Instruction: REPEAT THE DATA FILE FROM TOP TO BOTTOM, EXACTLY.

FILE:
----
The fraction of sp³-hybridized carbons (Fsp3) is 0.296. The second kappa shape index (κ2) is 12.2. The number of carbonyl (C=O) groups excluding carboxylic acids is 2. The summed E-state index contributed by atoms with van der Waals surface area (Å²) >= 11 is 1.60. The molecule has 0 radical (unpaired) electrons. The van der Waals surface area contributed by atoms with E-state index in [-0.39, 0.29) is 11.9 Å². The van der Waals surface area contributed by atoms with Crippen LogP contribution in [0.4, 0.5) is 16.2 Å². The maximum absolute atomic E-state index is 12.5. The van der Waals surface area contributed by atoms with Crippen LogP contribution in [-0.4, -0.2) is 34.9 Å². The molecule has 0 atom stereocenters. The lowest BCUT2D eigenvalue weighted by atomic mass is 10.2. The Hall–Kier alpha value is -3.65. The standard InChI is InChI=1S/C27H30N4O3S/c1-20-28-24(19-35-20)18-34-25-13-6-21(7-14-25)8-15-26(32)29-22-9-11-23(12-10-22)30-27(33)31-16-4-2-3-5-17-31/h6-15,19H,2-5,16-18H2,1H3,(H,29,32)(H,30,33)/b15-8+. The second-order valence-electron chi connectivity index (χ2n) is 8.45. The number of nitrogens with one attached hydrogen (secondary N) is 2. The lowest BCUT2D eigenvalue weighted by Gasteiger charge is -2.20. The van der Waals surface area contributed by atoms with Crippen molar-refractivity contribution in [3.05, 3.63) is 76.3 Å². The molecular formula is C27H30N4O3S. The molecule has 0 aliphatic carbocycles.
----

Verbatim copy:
The fraction of sp³-hybridized carbons (Fsp3) is 0.296. The second kappa shape index (κ2) is 12.2. The number of carbonyl (C=O) groups excluding carboxylic acids is 2. The summed E-state index contributed by atoms with van der Waals surface area (Å²) >= 11 is 1.60. The molecule has 0 radical (unpaired) electrons. The van der Waals surface area contributed by atoms with E-state index in [-0.39, 0.29) is 11.9 Å². The van der Waals surface area contributed by atoms with Crippen LogP contribution in [0.4, 0.5) is 16.2 Å². The maximum absolute atomic E-state index is 12.5. The van der Waals surface area contributed by atoms with Crippen LogP contribution in [-0.4, -0.2) is 34.9 Å². The molecule has 0 atom stereocenters. The lowest BCUT2D eigenvalue weighted by atomic mass is 10.2. The Hall–Kier alpha value is -3.65. The standard InChI is InChI=1S/C27H30N4O3S/c1-20-28-24(19-35-20)18-34-25-13-6-21(7-14-25)8-15-26(32)29-22-9-11-23(12-10-22)30-27(33)31-16-4-2-3-5-17-31/h6-15,19H,2-5,16-18H2,1H3,(H,29,32)(H,30,33)/b15-8+. The second-order valence-electron chi connectivity index (χ2n) is 8.45. The number of nitrogens with one attached hydrogen (secondary N) is 2. The lowest BCUT2D eigenvalue weighted by Gasteiger charge is -2.20. The van der Waals surface area contributed by atoms with Crippen molar-refractivity contribution in [3.05, 3.63) is 76.3 Å². The molecular formula is C27H30N4O3S. The molecule has 0 aliphatic carbocycles.